All three heads, belief in Genesis 1:27, lack of belief in transgenderism and conscientious objection to transgenderism, in our judgment are incompatible with human dignity and conflict with the fundamental rights of others, specifically here, transgender individuals…. We found that his beliefs [as outlined above] were likely to cause offence and have the effect of violating a transgender person’s dignity or creating a proscribed environment, or subjecting a transgender person to less favourable treatment…. In our judgment, refusing to refer to a transgender person by his/her/their birth sex, or relevant pronouns, titles or styles would constitute unlawful discrimination or harassment under the Equality Act…. It is important given the public interest in this case that we make clear this case did not concern whether Dr. Mackereth is a Christian and if that qualifies for protection under the Equality Act. That was never in dispute…. What this case concerned is whether he was entitled to manifest those beliefs in the circumstances that applied here. He accepted that his beliefs meant that insofar as a service user was a transgender individual within the meaning of the [Equality Act], that whilst he did not wish them to, his actions would cause offence and potentially breach the [Equality Act]. We find that if the service user also held a full gender recognition certificate Dr. Mackereth’s position was that he would also potentially breach the [Gender Recognition Act] for the reasons we give above.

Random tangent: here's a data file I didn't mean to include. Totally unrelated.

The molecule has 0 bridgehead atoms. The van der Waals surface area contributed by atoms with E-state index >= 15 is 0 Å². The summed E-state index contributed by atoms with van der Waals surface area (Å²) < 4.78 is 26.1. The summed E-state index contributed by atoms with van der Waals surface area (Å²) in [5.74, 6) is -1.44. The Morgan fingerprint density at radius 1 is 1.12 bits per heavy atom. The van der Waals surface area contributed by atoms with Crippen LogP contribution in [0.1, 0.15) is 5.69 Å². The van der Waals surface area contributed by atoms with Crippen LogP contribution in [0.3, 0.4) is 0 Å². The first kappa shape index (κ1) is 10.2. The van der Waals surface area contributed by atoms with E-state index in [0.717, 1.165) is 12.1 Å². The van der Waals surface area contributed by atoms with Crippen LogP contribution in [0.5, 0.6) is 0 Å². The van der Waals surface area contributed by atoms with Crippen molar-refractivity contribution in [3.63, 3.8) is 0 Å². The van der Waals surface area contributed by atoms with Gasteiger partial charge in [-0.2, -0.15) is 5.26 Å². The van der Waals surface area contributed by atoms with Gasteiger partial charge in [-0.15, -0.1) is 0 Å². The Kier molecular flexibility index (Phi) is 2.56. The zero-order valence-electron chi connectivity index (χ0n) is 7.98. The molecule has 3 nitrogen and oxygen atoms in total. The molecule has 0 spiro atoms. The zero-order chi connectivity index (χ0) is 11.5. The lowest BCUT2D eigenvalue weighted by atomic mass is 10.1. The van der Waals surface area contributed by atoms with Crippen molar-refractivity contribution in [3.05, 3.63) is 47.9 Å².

This ruling is stunning: belief in Genesis 1:27 is “in­compatible with human dignity”! Mackereth plans to appeal. It raises all kinds of questions for Christians and churches: What must we do when the law forbids us to “misgender” a transgender person? Is it permis­sible for a Christian to use a transgender person’s “preferred pronouns”? Does that constitute lying, decep­tion, promotion of/approval of sin? What cost are we prepared to pay for our stand on these issues—the loss of employment, financial penalties, the loss of our chil­dren (if we refuse to teach them these delusions or to affirm them in them), or even imprisonment?